Prunes and Prism

RULES FOR YOUNG LADIES: Some arch advice on snagging a husband. Exercising the mouth into a pretty shape through repetition of certain words seems to have been an indoor sport for young nineteenth-century girls; in Little Dorrit, Charles Dickens' overly bred girl repeats, "papa, potatoes, poultry, prunes and prism." (Merrycoz.org)

Tuesday, March 07, 2006

The Philadelphia Story

I'm sorry for having fallen halfway off the face of the earth again. Remember the sinus malady that got replaced by the epizoodie? Well, the epizoodie has given way to some mysterious ailment characterized by exhaustion, headaches, and periodic bouts of nausea. A hasty Googling revealed that I must have carbon-monoxide poisoning. Yesterday I napped on the office couch with a shawl over my head.

I could just be allergic to 36, which is what I turned on Friday. If 33 was significant because it was Christ's age at crucifixion, 36 is significant because it's the first age I can remember my mother being; that is, when I first became aware that she had an age just like I did, and got older every year just like I did, and had been 9 once, as I was. Once the Comrade went to the zoo with co-worker Vronsky and his 4-year-old son, Little Vronsky, who on the subway became enraptured by a baby in a stroller. He turned to the Comrade and said wistfully, "Dva goda nazad, ya bila babechka." ("Two years ago, I was a baby.") I know the feeling!

The Comrade and I celebrated by spending the weekend in Philadelphia, which has the twin virtues of being (1) there, and close, and (2) accessible via the $12 Chinatown bus. I'd hoped the bus would be full of old Chinese people on holiday, but alas, everyone was just cheap like us. There was Chinese-restaurant music piped in, only barely audible when we slowed for a toll booth.

  • The Liberty Bell is smaller than you think it is.
  • The entire time I was there I could not stop thinking about thirtysomething, heretofore my main cultural reference point for the city of Philadelphia.
  • We ate three Philly cheese steaks apiece in three days*.
While we were planning the trip I was giving the Comrade the run-down on the Philly cheese steak and what I had theretofore considered the gold standard of non-Philly Philly cheese steaks; id est, the one from In the Park Grill at the University of Tennessee, Knoxville. Most of the UT cafeteria food would drive you straight to the soft-serve machine, but this cheese steak was sublime, a real diamond in the rough. The grill guys (who in my mind I have conflated with those garage attendants who steal the car in Ferris Bueller's Day Off) used to keep a kitchen sponge on a handle in a big vat of melted butter that they would use to first thwack and then sop your hoagie bun before filling it with fried meat, peppers, and onions and then (Readers, I want no secrets from you) squirting mayonnaise on top. By the time I moved off campus I was so fat I needed to be airlifted to my hilltop classes.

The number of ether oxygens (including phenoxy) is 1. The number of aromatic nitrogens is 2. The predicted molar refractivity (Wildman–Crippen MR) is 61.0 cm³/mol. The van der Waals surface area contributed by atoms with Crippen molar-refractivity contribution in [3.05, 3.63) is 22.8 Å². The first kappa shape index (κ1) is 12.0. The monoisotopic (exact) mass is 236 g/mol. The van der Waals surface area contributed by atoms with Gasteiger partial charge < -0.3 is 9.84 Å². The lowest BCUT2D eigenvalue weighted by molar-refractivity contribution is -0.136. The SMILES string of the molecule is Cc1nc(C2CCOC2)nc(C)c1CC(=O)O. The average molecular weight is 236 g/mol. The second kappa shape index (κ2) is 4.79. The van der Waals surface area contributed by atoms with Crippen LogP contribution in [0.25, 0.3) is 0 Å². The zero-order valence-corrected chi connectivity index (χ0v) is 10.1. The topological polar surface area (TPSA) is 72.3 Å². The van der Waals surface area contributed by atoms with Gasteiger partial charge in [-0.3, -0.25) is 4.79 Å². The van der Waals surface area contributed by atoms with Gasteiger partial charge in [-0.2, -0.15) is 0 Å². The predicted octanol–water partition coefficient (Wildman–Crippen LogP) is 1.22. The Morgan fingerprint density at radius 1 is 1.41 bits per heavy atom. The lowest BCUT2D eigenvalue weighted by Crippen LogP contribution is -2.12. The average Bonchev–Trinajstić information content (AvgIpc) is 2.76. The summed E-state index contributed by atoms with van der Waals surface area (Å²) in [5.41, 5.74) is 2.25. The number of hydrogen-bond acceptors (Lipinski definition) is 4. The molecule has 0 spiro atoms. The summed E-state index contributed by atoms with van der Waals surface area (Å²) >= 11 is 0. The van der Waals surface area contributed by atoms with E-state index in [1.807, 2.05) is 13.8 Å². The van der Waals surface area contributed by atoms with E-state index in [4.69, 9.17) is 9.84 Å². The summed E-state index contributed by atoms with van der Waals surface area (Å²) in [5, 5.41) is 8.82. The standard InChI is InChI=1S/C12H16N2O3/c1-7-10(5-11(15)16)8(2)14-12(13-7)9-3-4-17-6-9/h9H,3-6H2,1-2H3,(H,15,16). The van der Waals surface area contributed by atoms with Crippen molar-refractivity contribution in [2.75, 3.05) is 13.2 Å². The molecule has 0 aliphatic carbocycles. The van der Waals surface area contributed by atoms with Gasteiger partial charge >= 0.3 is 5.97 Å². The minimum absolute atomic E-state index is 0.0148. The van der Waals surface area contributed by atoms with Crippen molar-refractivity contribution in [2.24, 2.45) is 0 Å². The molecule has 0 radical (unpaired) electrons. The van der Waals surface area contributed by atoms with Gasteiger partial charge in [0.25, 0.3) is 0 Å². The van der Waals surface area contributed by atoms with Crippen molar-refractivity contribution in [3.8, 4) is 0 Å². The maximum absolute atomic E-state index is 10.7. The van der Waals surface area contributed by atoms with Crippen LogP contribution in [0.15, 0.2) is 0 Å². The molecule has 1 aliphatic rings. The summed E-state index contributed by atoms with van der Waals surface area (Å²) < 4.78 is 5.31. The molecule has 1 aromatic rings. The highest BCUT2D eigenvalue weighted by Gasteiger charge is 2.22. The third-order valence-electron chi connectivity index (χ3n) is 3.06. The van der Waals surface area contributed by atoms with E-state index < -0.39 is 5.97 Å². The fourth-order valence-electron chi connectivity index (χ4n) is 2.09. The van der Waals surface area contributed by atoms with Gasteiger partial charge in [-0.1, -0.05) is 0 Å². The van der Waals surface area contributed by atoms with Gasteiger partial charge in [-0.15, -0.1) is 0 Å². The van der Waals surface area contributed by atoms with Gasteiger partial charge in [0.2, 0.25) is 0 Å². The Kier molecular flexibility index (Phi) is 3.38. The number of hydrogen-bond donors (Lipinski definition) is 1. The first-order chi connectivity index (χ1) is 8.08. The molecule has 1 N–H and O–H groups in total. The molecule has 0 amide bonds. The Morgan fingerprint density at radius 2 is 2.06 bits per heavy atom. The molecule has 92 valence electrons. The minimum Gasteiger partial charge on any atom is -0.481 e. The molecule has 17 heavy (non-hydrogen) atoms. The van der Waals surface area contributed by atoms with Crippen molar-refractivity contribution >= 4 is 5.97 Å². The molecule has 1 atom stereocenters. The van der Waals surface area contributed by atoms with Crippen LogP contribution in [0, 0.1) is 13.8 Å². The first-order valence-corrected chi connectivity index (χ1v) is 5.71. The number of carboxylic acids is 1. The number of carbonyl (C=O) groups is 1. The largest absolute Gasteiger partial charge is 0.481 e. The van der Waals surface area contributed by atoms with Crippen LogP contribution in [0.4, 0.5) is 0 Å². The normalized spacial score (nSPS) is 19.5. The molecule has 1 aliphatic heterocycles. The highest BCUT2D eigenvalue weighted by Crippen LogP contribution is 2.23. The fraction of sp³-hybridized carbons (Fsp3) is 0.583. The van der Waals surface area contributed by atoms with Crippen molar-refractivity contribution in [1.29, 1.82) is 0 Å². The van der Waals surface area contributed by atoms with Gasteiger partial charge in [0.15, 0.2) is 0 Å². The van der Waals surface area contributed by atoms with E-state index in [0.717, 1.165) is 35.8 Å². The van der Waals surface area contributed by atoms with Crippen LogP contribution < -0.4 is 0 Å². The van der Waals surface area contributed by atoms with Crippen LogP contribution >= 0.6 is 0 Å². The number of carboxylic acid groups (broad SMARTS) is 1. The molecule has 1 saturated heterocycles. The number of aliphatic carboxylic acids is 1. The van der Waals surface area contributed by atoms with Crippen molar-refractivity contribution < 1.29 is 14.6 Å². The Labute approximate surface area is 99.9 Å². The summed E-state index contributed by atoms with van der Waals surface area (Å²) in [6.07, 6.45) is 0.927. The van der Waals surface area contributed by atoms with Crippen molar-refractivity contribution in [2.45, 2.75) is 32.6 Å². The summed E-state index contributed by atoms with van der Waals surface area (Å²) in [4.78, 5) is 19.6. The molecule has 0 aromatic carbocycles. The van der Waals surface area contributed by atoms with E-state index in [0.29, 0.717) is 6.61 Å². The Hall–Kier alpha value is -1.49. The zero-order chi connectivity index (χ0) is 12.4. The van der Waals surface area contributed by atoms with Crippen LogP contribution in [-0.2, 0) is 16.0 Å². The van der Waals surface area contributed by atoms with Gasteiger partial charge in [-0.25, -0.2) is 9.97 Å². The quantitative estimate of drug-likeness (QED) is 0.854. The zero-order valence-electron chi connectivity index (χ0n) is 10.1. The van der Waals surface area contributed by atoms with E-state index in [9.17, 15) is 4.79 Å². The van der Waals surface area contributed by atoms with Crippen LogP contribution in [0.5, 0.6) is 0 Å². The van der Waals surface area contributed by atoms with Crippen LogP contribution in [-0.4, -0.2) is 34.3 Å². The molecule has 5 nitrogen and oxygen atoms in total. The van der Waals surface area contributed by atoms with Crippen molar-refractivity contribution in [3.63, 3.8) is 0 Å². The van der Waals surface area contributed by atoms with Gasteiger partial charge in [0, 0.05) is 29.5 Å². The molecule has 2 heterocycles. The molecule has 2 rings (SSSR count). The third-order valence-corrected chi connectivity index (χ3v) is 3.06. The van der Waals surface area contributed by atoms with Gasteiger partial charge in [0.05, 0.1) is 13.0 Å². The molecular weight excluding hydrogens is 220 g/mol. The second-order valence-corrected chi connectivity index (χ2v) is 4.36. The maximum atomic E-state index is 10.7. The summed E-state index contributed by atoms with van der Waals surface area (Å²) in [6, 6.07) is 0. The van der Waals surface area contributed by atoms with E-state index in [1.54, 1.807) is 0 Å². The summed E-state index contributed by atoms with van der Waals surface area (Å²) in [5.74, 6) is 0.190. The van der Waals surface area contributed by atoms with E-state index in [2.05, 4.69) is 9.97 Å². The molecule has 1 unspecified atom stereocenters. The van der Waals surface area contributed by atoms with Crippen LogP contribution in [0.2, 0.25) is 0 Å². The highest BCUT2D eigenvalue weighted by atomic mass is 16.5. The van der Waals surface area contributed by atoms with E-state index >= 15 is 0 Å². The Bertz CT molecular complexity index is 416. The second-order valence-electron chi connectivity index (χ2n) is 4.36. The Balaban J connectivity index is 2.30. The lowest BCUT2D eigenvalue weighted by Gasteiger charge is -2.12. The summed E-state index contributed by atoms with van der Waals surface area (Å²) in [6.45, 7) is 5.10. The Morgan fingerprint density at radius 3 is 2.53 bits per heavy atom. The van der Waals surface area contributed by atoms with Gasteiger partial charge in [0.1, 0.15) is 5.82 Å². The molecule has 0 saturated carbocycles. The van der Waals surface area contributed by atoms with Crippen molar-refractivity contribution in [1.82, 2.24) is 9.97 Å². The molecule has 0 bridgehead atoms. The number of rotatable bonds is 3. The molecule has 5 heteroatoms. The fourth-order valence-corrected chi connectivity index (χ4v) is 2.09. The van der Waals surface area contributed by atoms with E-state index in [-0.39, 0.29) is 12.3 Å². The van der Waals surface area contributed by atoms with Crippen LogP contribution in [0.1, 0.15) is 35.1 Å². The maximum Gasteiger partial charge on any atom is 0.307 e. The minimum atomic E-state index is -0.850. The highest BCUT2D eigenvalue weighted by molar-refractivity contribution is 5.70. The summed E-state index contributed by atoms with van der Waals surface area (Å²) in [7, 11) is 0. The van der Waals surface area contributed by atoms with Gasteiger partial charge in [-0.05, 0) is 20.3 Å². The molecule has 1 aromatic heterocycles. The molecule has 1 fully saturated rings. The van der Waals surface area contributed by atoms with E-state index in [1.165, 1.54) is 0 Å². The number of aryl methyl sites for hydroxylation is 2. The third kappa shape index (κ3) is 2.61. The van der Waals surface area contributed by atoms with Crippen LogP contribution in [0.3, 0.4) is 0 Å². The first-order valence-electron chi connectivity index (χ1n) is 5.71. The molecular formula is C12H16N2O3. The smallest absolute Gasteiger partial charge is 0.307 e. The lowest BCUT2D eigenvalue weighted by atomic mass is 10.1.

We first went to Jim's on South Street, supposedly the nexus of the cheese-steak universe, and after waiting in line for half an hour, sat upstairs underneath Sinbad's autograph and bit in. And friends, it was good. Jim's cheese steaks are more deliciously steaky and less satisfyingly squishy than the ones at the "New York Deli," and both were edged out by the ones at Rick's in Reading Terminal Market, which gets even more bonus points because you can take it to the beer garden in the back.

But you know what? In a cheese-steak death match, I would put any one of them up against In the Park Grill, and I'd bet my money on the latter. This was an epiphany worthy of Dorothy Gale. Full of Yeungling-induced goodwill, I was in the ladies' room trying to wash the onion smell off my hands and thinking of that buttered sponge. Gosh, what kind of sponge was that? I wondered dreamily. What kind of sponge has a handle as long as a man's forearm?

With age, wisdom: As I scrub-scrub-scrubbed I realized the butter sponge must have been originally intended for toilets. This didn't leaven my nostalgia nearly as much as you might imagine.